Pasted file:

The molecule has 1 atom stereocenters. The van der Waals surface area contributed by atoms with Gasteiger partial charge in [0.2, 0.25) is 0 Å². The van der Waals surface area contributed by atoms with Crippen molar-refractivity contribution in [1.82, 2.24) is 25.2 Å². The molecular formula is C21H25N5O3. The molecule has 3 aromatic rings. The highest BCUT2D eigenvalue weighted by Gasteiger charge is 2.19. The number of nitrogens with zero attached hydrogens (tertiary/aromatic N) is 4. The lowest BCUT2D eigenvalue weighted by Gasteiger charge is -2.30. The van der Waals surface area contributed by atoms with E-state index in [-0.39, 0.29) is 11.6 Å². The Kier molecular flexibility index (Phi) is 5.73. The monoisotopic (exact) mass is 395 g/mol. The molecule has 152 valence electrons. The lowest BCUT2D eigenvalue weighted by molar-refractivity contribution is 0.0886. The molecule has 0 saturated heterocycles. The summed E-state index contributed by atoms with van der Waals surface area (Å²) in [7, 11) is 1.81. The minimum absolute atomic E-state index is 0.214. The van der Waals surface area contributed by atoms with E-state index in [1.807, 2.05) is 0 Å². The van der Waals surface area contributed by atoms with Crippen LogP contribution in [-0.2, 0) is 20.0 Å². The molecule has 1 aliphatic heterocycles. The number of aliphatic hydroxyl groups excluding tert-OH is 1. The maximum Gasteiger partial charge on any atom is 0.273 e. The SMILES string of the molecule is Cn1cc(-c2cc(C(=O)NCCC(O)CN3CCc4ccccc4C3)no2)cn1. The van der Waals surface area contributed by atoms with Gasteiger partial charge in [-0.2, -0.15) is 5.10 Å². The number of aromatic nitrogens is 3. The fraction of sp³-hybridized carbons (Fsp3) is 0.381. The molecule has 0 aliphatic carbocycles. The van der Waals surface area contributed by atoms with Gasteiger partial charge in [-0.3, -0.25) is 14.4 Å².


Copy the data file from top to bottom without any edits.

The molecule has 1 atom stereocenters. The van der Waals surface area contributed by atoms with Gasteiger partial charge in [0.2, 0.25) is 0 Å². The van der Waals surface area contributed by atoms with Crippen molar-refractivity contribution in [1.82, 2.24) is 25.2 Å². The molecular formula is C21H25N5O3. The molecule has 3 aromatic rings. The highest BCUT2D eigenvalue weighted by Gasteiger charge is 2.19. The number of nitrogens with zero attached hydrogens (tertiary/aromatic N) is 4. The lowest BCUT2D eigenvalue weighted by Gasteiger charge is -2.30. The van der Waals surface area contributed by atoms with E-state index in [-0.39, 0.29) is 11.6 Å². The Kier molecular flexibility index (Phi) is 5.73. The monoisotopic (exact) mass is 395 g/mol. The molecule has 152 valence electrons. The lowest BCUT2D eigenvalue weighted by molar-refractivity contribution is 0.0886. The molecule has 0 saturated heterocycles. The summed E-state index contributed by atoms with van der Waals surface area (Å²) in [7, 11) is 1.81. The minimum absolute atomic E-state index is 0.214. The van der Waals surface area contributed by atoms with E-state index in [1.807, 2.05) is 0 Å². The van der Waals surface area contributed by atoms with Crippen LogP contribution in [-0.2, 0) is 20.0 Å². The molecule has 1 aliphatic heterocycles. The number of aliphatic hydroxyl groups excluding tert-OH is 1. The maximum Gasteiger partial charge on any atom is 0.273 e. The SMILES string of the molecule is Cn1cc(-c2cc(C(=O)NCCC(O)CN3CCc4ccccc4C3)no2)cn1. The van der Waals surface area contributed by atoms with Gasteiger partial charge in [-0.2, -0.15) is 5.10 Å². The number of aromatic nitrogens is 3. The fraction of sp³-hybridized carbons (Fsp3) is 0.381. The molecule has 0 aliphatic carbocycles. The van der Waals surface area contributed by atoms with Gasteiger partial charge in [-0.3, -0.25) is 14.4 Å².